An ethical gray matter
Before anyone gets an Island of Dr. Moreau vibe, it's worth noting that the brains did not approach neural activity anywhere near consciousness.
The BrainEx solution contained chemicals that prevented neurons from firing. To be extra cautious, the researchers also monitored the brains for any such activity and were prepared to administer an anesthetic should they have seen signs of consciousness.
Even so, the research signals a massive debate to come regarding medical ethics and our definition of death.
Most countries define death, clinically speaking, as the irreversible loss of brain or circulatory function. This definition was already at odds with some folk- and value-centric understandings, but where do we go if it becomes possible to reverse clinical death with artificial perfusion?
"This is wild," Jonathan Moreno, a bioethicist at the University of Pennsylvania, told the New York Times. "If ever there was an issue that merited big public deliberation on the ethics of science and medicine, this is one."
One possible consequence involves organ donations. Some European countries require emergency responders to use a process that preserves organs when they cannot resuscitate a person. They continue to pump blood throughout the body, but use a "thoracic aortic occlusion balloon" to prevent that blood from reaching the brain.
The system is already controversial because it raises concerns about what caused the patient's death. But what happens when brain death becomes readily reversible? Stuart Younger, a bioethicist at Case Western Reserve University, told Nature that if BrainEx were to become widely available, it could shrink the pool of eligible donors.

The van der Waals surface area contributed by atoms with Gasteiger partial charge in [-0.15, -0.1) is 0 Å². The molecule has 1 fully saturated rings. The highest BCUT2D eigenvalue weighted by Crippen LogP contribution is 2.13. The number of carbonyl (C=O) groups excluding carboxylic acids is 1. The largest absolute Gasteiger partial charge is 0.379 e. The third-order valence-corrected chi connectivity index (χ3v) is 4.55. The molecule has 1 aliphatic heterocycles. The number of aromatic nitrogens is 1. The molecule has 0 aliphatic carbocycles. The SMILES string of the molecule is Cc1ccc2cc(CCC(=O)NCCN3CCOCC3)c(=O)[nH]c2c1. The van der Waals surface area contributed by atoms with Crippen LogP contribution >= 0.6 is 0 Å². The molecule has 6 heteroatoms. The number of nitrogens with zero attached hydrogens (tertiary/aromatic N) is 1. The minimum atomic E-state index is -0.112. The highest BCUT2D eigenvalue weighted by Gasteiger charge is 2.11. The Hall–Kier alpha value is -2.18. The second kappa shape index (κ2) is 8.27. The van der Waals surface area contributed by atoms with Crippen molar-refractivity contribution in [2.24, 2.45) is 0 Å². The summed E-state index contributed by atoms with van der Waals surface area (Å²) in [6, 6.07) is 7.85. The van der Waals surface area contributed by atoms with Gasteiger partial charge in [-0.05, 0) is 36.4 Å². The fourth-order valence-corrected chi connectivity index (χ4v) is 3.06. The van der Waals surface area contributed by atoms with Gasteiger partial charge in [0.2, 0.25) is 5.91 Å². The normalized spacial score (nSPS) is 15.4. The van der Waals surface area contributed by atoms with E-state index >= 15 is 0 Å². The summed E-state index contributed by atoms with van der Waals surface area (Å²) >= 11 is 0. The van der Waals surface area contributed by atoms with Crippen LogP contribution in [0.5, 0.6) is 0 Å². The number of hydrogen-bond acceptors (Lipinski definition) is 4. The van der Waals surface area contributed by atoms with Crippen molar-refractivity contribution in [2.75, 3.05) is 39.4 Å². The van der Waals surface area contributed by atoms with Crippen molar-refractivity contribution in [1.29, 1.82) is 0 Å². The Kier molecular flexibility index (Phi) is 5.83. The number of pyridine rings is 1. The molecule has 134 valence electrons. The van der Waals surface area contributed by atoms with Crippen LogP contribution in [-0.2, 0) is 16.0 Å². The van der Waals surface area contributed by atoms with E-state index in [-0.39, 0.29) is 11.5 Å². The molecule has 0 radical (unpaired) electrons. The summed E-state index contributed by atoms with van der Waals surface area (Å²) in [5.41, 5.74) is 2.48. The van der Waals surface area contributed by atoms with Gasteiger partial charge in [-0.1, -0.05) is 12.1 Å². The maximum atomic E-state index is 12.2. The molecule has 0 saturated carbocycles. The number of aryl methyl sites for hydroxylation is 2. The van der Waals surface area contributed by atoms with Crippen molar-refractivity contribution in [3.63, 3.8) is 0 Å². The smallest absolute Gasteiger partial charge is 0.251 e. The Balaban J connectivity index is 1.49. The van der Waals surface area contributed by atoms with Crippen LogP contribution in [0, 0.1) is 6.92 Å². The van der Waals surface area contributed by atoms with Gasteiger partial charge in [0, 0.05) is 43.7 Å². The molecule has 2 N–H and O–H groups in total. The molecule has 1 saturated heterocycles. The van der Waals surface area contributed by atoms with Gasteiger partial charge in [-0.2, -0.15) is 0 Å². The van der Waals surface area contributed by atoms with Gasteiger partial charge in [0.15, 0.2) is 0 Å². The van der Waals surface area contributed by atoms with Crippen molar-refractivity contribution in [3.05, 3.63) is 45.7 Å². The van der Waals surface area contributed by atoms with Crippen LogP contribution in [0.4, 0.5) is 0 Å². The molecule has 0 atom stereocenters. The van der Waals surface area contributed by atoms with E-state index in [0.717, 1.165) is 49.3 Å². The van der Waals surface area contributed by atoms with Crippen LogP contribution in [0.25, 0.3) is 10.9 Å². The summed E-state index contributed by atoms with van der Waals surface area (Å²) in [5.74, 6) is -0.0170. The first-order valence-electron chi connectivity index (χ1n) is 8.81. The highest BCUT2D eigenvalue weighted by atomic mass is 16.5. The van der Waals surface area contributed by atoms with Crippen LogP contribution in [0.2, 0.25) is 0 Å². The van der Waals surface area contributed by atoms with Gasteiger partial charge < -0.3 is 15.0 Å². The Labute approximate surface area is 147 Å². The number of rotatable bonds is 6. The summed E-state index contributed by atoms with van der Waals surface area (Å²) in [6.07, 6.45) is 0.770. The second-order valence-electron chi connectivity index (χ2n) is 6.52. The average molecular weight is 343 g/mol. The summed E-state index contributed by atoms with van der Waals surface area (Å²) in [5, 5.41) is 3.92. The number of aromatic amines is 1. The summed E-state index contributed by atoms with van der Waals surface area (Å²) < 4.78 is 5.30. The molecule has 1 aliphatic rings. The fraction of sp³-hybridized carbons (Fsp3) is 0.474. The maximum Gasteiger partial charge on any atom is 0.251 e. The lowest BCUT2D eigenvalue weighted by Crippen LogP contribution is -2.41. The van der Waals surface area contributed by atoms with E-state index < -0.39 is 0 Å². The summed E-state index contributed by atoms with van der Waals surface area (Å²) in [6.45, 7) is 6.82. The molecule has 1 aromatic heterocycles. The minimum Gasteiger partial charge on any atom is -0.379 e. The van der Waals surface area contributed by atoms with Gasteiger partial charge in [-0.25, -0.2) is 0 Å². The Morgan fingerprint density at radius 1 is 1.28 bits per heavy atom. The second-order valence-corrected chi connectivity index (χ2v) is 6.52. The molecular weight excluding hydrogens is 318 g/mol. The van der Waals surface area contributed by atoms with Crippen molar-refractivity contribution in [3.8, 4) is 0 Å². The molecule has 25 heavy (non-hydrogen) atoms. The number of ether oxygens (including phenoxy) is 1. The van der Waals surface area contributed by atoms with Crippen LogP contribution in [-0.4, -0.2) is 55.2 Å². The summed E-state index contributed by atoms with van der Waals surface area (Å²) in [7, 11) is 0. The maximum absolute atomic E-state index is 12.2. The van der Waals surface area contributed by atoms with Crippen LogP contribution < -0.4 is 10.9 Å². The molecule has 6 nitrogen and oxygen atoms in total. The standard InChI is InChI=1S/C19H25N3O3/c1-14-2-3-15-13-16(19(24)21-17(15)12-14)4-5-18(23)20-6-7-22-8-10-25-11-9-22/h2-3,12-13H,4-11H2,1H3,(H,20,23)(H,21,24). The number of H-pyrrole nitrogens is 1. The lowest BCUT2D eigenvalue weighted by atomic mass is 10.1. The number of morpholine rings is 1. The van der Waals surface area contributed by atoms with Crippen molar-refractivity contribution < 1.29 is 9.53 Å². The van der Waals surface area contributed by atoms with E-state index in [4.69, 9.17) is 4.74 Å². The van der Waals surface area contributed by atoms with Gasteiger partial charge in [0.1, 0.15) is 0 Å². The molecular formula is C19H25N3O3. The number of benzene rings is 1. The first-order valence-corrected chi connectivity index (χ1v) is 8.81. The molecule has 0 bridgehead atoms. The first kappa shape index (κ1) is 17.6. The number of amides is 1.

"There's a potential conflict here between the interests of potential donors — who might not even be donors — and people who are waiting for organs," he said.
It will be a while before such experiments go anywhere near human subjects. A more immediate ethical question relates to how such experiments harm animal subjects.
Ethical review boards evaluate research protocols and can reject any that causes undue pain, suffering, or distress. Since dead animals feel no pain, suffer no trauma, they are typically approved as subjects. But how do such boards make a judgement regarding the suffering of a "cellularly active" brain? The distress of a partially alive brain?
The dilemma is unprecedented.
Setting new boundaries
Another science fiction story that comes to mind when discussing this story is, of course, Frankenstein. As Farahany told National Geographic: "It is definitely has [sic] a good science-fiction element to it, and it is restoring cellular function where we previously thought impossible. But to have Frankenstein, you need some degree of consciousness, some 'there' there. [The researchers] did not recover any form of consciousness in this study, and it is still unclear if we ever could. But we are one step closer to that possibility."
She's right. The researchers undertook their research for the betterment of humanity, and we may one day reap some unimaginable medical benefits from it. The ethical questions, however, remain as unsettling as the stories they remind us of.
In most states, LGBTQ Americans have no legal protections against discrimination in the workplace.
- The Supreme Court will decide whether the Civil Rights Act of 1964 also applies to gay and transgender people.
- The court, which currently has a probable conservative majority, will likely decide on the cases in 2020.
- Only 21 states and the District of Columbia have passed laws effectively extending the Civil Rights of 1964 to gay and transgender people.
SMARTER FASTER trademarks owned by The Big Think, Inc. All rights reserved.